Content Strategy: Where to Start

For many of us in the public sector, being a content strategist is another hat we’re supposed to wear as jack-of-all-trades web specialists. If you haven’t done much research on how to develop a content strategy or why, this post will help you get started.

What’s in a content strategy?

To define content strategy, Rachel Lovinger uses this analogy: “content strategy is to copywriting as information architecture is to design.” She defines her job as a content strategist as “the person with specialized focus on making sure that the content is meaningful and the site is designed to make the best use of it.”

A strategy creates best-practices and goals encompassing the entire process of creating and publishing information. Kristina Halverson’s A List Apart article on content strategy is a great place to start looking at some of the components that might be a part of a content strategy — everything from defining the “key themes and messages” of your content to recommendations for content governance.

Why have a defined content strategy?

Because content matters! Content is the primary tool by which we relate needed information to others.

A content strategy can help you: reduce content, create smarter content, improve your web publication workflow, and improve your site rankings (SEO).

Where do I start?

Of course you can start anywhere, but here are a few suggestions and what purpose it serves.

Reducing Content

Define your site’s purpose and the key types of content that best serve its purpose. Search your site for content that is outside of this purpose. Look for content better suited for other sites. confirms, “Given the many resources available throughout the federal government, the best practice is to only create content about items you are an expert in. For example, in emergencies, federal agencies shouldn’t duplicate efforts of other agencies, but instead stay “in their lanes” contributing only what is unique to that agency so the public can quickly and easily find critical information.”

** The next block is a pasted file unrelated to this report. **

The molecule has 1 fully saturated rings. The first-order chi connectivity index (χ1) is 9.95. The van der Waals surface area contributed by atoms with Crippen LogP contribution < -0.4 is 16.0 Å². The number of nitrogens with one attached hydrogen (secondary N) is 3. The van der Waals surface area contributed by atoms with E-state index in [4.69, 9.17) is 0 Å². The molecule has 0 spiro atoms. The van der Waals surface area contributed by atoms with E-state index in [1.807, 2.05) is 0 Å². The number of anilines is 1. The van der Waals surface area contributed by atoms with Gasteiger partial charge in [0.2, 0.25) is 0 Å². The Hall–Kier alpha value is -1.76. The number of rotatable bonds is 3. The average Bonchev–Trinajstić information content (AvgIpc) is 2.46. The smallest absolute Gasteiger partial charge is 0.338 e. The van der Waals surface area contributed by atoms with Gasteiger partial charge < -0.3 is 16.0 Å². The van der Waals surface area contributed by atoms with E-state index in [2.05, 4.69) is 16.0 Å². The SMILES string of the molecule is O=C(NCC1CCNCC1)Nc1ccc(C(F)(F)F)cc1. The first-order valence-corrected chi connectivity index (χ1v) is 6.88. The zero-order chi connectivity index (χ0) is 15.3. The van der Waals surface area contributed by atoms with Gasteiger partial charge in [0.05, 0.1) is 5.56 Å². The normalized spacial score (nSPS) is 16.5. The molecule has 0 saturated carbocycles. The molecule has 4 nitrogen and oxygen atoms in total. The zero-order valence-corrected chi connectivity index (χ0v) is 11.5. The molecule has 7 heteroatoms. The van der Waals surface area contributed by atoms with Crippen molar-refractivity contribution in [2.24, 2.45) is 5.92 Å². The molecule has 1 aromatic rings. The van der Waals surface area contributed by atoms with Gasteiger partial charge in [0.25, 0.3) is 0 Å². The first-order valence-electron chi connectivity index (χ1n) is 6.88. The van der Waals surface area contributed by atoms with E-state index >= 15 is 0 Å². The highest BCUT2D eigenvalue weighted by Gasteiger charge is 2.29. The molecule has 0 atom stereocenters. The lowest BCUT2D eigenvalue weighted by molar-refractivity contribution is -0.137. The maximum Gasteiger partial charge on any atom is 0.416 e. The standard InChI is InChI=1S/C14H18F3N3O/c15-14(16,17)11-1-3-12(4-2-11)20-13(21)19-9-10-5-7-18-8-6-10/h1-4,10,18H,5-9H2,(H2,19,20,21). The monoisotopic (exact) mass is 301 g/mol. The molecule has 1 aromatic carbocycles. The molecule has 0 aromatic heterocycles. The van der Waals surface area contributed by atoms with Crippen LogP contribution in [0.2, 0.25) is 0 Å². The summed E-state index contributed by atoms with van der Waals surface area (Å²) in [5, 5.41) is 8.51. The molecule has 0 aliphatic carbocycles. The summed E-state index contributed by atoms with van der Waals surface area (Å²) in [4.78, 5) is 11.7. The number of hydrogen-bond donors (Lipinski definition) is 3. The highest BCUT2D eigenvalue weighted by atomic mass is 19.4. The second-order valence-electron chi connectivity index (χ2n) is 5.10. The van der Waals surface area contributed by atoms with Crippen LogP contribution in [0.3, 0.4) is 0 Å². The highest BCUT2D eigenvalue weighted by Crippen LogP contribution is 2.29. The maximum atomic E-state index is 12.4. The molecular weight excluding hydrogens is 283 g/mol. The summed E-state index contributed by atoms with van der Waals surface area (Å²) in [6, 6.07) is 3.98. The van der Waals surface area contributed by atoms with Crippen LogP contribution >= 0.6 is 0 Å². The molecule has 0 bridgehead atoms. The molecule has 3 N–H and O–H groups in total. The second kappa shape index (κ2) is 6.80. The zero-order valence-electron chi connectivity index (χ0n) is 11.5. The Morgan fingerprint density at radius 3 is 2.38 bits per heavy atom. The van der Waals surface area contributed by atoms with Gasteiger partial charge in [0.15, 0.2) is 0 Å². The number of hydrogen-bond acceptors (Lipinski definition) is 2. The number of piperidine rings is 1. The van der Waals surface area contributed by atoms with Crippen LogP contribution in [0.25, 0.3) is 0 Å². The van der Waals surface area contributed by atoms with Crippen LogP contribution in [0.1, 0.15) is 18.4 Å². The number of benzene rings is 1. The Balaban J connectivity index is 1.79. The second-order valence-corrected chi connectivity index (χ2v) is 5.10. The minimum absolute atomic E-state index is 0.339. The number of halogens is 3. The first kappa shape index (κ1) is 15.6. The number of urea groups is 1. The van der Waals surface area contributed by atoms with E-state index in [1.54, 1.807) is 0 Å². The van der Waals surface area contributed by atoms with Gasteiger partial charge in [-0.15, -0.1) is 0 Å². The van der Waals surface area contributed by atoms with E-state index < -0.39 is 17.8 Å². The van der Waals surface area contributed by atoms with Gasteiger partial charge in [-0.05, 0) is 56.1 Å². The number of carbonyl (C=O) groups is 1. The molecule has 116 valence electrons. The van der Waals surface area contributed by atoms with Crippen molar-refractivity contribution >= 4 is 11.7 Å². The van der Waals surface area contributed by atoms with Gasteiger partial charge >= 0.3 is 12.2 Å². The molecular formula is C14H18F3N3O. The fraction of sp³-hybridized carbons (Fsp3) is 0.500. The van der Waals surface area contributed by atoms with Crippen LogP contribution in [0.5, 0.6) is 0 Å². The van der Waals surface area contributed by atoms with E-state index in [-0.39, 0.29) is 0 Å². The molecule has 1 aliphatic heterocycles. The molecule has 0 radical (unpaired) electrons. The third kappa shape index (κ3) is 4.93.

Use these guidelines to create a plan for trimming unnecessary content from your site.

Creating Smart Content and improving SEO rankings

Creating smart content is largely dependent on the system you use to publish it. Do you have a way of creating helpful metadata or ensuring you don’t have to duplicate content to publish it to multiple places? Your content strategy might include recommendations for the future when you update your technology. Take a look at NPR’s COPE (Create Once, Publish Everywhere) strategy and watch The Future of Content Management, Rachel Andrew’s talk at the Smashing Conference in 2012 about how CMS development can be centered around creating smarter structured content.

Improving your metadata, especially making use of clear page descriptions, will go a long way toward optimizing your site for search engines or your site’s internal search. Structured data (when pieces of content are broken up into semantic fields) helps with this as well (see Rachel Andrew’s talk for details).

Improve Your Web Publication Workflow

Map out your current workflow for publishing content: who creates content, who publishes it, when is content retired. Are there best practices associated with different types of content? Look for improvements – using applications like siteimprove that can look for out-of-date links, a marketing strategy for featuring content and a plan for removing or updating out-of-date content — perhaps through the use of an editorial calendar. Mapping out your current and ideal workflows can help you spot common sense improvements you might not have thought about otherwise.

Great resources for getting started:


Content Strategists to Follow

Jera Brown is part of the GovLoop Featured Blogger program, where we feature blog posts by government voices from all across the country (and world!). To see more Featured Blogger posts, click here.

Leave a Comment

One Comment

Leave a Reply